Janet Kahn, MT, PhD, a researcher on massage therapy and integrated healthcare at the University of Vermont, spoke on behavior change incentives and approaches, as part of the panel on economic aspects of care. “Our current financial incentives encourage medical students to go into a specialty rather than primary care,” she says. “Reimbursement patterns for hospitals incentivize the use of high tech equipment, rather than physicians talking with patients about what they can do for their own health. One of the strong messages coming out of the IOM meeting was the importance of re-examining our reimbursement patterns.” Kahn is the executive director of the Integrated Healthcare Policy Consortium (IHPC).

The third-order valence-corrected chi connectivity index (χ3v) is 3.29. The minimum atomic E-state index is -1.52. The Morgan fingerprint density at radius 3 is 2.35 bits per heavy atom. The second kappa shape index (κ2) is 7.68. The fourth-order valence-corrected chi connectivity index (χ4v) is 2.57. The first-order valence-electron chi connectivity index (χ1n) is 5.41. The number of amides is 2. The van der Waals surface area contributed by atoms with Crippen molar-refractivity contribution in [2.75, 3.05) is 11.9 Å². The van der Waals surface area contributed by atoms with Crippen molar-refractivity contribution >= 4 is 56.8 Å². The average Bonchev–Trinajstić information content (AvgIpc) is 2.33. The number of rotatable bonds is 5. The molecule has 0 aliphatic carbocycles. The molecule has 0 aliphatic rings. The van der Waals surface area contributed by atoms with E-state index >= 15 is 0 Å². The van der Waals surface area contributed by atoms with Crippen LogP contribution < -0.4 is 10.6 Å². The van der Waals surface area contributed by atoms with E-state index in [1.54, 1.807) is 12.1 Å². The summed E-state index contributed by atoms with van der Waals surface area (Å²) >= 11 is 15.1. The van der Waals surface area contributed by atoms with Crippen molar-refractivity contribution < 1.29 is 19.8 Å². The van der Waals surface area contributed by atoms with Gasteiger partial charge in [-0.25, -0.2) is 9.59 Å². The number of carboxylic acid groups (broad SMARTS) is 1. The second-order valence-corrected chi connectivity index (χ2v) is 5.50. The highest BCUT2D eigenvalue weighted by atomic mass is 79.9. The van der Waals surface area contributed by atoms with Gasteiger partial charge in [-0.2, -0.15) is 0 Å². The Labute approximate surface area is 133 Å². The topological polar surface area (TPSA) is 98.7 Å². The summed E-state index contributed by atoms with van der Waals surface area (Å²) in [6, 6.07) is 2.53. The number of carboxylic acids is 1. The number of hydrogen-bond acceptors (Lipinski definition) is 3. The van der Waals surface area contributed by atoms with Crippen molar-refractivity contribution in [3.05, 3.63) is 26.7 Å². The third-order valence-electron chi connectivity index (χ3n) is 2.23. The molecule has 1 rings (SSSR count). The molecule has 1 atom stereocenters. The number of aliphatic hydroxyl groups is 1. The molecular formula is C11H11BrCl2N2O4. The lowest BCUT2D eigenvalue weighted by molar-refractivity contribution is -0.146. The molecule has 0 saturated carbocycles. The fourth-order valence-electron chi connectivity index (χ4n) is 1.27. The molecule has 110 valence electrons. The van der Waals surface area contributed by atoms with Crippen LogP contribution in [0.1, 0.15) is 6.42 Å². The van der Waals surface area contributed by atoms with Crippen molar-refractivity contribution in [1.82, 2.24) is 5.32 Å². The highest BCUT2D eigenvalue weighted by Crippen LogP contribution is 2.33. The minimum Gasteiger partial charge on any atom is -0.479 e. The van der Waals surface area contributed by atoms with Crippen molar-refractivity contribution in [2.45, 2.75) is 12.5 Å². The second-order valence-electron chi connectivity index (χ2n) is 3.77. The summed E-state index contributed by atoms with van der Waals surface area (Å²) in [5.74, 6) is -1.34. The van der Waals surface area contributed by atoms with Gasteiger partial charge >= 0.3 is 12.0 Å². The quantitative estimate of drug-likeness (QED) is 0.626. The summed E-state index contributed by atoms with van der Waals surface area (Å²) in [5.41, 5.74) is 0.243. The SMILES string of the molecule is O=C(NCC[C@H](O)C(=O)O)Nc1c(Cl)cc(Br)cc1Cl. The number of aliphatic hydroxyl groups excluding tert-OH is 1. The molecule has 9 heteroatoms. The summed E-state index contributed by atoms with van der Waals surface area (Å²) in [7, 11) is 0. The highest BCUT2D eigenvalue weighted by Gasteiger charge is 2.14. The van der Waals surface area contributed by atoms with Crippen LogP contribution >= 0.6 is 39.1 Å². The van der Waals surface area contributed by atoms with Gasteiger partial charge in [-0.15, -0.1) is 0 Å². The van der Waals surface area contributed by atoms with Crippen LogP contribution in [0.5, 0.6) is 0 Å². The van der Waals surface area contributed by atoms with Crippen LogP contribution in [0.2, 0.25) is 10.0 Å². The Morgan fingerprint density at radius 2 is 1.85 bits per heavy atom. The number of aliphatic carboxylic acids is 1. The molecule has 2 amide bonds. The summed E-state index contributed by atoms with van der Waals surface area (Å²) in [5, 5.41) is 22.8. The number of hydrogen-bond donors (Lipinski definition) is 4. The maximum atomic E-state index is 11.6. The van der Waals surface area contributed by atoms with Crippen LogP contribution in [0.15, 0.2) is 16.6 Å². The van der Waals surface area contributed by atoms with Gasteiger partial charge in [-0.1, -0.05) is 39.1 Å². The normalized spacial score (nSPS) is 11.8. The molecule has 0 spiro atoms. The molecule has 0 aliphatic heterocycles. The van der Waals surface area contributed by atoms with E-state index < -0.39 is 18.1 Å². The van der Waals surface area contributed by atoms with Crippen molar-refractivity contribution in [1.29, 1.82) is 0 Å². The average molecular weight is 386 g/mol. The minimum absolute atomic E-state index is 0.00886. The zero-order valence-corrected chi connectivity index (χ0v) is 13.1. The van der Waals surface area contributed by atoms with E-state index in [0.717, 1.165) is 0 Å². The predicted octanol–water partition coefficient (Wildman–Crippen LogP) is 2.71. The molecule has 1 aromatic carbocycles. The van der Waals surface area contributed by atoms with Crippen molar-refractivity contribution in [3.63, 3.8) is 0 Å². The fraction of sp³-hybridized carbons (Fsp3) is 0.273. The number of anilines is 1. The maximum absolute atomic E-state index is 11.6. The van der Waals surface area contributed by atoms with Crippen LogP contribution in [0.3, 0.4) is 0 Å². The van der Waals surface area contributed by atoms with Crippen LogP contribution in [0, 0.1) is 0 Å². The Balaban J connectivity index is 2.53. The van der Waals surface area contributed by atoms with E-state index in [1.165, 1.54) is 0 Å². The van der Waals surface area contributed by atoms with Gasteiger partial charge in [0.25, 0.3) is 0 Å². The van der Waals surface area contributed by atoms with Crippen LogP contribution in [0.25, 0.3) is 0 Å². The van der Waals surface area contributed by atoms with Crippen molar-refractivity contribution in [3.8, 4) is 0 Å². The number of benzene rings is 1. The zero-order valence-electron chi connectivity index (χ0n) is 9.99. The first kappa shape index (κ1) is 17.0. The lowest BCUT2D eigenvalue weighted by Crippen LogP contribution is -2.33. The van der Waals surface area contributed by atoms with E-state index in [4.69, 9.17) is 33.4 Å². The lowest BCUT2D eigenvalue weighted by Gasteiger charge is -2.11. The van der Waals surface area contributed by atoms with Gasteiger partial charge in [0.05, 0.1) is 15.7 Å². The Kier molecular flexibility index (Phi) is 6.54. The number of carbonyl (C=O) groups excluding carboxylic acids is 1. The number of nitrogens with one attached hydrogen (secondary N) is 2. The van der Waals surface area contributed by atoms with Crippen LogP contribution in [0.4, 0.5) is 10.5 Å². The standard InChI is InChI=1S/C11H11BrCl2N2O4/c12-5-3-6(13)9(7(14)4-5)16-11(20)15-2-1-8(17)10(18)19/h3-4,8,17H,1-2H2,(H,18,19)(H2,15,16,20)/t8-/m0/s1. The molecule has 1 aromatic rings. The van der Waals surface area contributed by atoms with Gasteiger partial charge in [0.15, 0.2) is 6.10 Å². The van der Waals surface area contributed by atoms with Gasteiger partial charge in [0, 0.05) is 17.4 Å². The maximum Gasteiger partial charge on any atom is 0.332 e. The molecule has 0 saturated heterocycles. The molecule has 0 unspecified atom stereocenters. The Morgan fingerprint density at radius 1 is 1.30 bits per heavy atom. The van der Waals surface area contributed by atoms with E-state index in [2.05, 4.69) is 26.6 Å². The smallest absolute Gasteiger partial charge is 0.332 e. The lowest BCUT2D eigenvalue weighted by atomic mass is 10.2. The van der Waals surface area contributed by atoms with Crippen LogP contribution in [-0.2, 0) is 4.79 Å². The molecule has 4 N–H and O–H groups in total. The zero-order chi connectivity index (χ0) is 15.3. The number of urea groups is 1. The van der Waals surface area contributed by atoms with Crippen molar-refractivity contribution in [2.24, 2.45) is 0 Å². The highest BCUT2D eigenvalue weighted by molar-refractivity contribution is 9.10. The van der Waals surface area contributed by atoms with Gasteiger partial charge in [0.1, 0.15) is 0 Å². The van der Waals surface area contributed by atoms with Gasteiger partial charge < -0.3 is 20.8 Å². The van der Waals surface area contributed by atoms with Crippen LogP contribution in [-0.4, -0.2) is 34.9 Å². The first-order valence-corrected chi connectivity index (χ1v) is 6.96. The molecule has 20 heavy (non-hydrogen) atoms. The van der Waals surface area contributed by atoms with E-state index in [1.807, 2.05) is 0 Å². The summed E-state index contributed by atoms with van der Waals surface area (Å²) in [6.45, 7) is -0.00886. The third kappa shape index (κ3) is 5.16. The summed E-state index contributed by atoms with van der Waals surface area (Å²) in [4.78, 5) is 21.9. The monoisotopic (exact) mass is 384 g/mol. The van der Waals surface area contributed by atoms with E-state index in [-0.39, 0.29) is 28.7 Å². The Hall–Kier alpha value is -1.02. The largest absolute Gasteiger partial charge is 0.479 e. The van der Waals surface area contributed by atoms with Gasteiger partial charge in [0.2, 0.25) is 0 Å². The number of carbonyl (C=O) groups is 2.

Inter-Professional Education is Key
Elizabeth (Liza) Goldblatt, PhD, MPA/HA, chair of the Academic Consortium for Complementary and Alternative Health Care (ACCAHC), served on the planning committee for the IOM summit, moderated the panel on workforce and education, and was a presenter on the wrap-up panel. “This was a gathering of some of the brightest, most innovative people in all of healthcare,” she tells The Townsend Letter. “Conventional and licensed CAM professionals came together and basically developed a consensus on how to create a healthcare system that would be most beneficial for the patient.” Goldblatt is the vice president of academic affairs at the American College of Traditional Chinese Medicine.
The IOM summit developed multiple areas of consensus, she reports. Everyone emphasized the need to focus on health promotion, disease prevention, lifestyle issues, and a team approach to treating chronic pain. There was consensus on using less invasive treatments whenever possible, before more invasive approaches. In addition, there was a strong emphasis on taking these ideas out into the community, instead of waiting until people get sick and arrive at the doctor’s office or the emergency room.